Week 1 – Modernization of Portage

Week 1 – Modernization of Portage

Coding period starts

So, it’s the first week of the official coding period and I wanted to write some code and get it  merged into the master branch (I understand it’s a bit over ambitious of me, but a man can wish).  As I said in the first blog post, portage is relied up on by many people for different use cases and if  something were a simple fix, the gentoo developers would have done it already. I just can’t storm in and make changes, expect things to work.

So, we tried to find a place which has very little impact on the portage’s running and ended up at emerge --version.

The problem.

emerge’s –version command takes a bit longer than most programs. For example,

$ time gcc --version
Executed in 1.07 millis

$ time python --version
Executed in 2.70 millis

$ time black --version
Executed in 84.64 millis

Guess how much time emerge --version takes.

$ time emerge --version
Executed in 709.19 millis

There is something sinister going on. So we decided to profile the the code. The live profile results  can be found here.

Here is the image version profile

Diving into the profile results

Here, the total run takes 750 milliseconds.

  • Till emerge_main, it takes 71 milliseconds – That’s for some imports, command line arguments parsing etc, cannot be avoided.
  • From emerge_main to run_action takes 167 milliseconds. This is mainly due to the creation of emerge_config object, which is needed to assess different variables (emerge –version outputs more information than only a version number). This can be reduced with significant code changes, but it will lead to a lot of code restructuring and code duplication. We still got 500 milliseconds to account for, lets look into that.
  • Notice that there is no difference between run_action and getportageversion. This means that getting the portage version takes around 1 millisecond. It is true because, it
    PORTAGE_VERSION is just a variable defined in lib/portage/__init__.py.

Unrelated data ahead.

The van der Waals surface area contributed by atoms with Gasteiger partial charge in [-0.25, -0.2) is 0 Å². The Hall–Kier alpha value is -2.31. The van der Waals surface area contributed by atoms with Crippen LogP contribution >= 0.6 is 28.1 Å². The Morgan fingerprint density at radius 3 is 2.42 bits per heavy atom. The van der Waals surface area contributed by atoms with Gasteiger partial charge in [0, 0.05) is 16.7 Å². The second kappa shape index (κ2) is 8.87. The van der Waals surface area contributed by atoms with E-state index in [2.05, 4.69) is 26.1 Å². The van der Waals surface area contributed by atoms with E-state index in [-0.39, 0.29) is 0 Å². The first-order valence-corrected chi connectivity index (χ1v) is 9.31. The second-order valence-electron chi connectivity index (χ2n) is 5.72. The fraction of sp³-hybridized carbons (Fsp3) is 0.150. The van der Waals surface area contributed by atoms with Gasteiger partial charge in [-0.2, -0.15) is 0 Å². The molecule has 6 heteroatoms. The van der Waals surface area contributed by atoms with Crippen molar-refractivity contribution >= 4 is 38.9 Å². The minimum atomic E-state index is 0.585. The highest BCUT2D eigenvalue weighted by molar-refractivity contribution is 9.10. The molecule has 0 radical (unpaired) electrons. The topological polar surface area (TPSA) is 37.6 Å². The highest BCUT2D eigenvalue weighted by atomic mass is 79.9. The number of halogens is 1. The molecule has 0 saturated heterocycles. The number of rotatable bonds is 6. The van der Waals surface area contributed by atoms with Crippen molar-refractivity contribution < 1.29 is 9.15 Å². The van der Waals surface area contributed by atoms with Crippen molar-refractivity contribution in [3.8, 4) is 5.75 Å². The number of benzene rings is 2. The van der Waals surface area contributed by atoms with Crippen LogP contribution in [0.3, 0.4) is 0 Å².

• getgccversion() takes 460 milliseconds. That’s concerning because we just noticed that gcc --version takes around 1 millisecond.

Diving into getgccversion()

Turns out getgccversion gets gcc’s version in two ways. gcc --dumpversion or gcc-config -c. If the former code path is taken, getgccversion takes a couple milliseconds, but if the latter code path is taken, getgccversion takes 450 milliseconds. I tried to find when the former codepath is taken, but it is almost never and it seemed like gcc-config -c is unnecessary. So, I avoided the call and created a new code path just for --version (so that no other part of portage is affected).


Together with a new code path for --version, with the help of my mentor Sam James, we also refactored a few big functions into smaller ones, and added a few quality of life changes like f-strings etc. The pull request can be found here With this change, the emerge --version goes from 750ms to 240ms.

But, we did not consider the edge cases where the CHOST of the system where packages are  compiled might be different than the system the binpkgs would be used. Though it does not affect the functionality of portage in any way, it could provide wrong information to the
end user when he/she types emerge --version. So, the pull request is not merged yet and we are working on solutions to the problem. One of the main reasons for delay of resolution is the fact
that I don’t completely understand what exactly gcc-config does. It is a bash script and I have very little knowledge of bash. We are working on a solution and will try to get the changes merged into master.

Side benefit

Studying the portage codebase for emerge –version has been indeed a fruitful one. I am getting more familiar with the codebase and I was able to find an unreachable code block (duplicated logic). I submitted a pull request and it was merged. Sam commented 
that I am getting familiar with the codebase. That felt good.

Next week

I need more understanding of portage’s internals. Sam suggested that I add docstrings and type annotations to the codebase. That’ll help new developers as well as help me understand the codebase more. So, the next week will most probably be spent type annotating and adding docstrings. I’ll also spent a bit of time learning bash so that I can work on gcc-config and many more as portage/gentoo relies a lot on bash.


Overall, the first week was a productive one. Though the pull request is not merged yet, it has good changes with respect to refactoring. If the new codepath is not sucessful, we’d drop those commits to merge in the rest, hopefully we fix the patch to work on all CHOSTs. See you next week! Have a good one!

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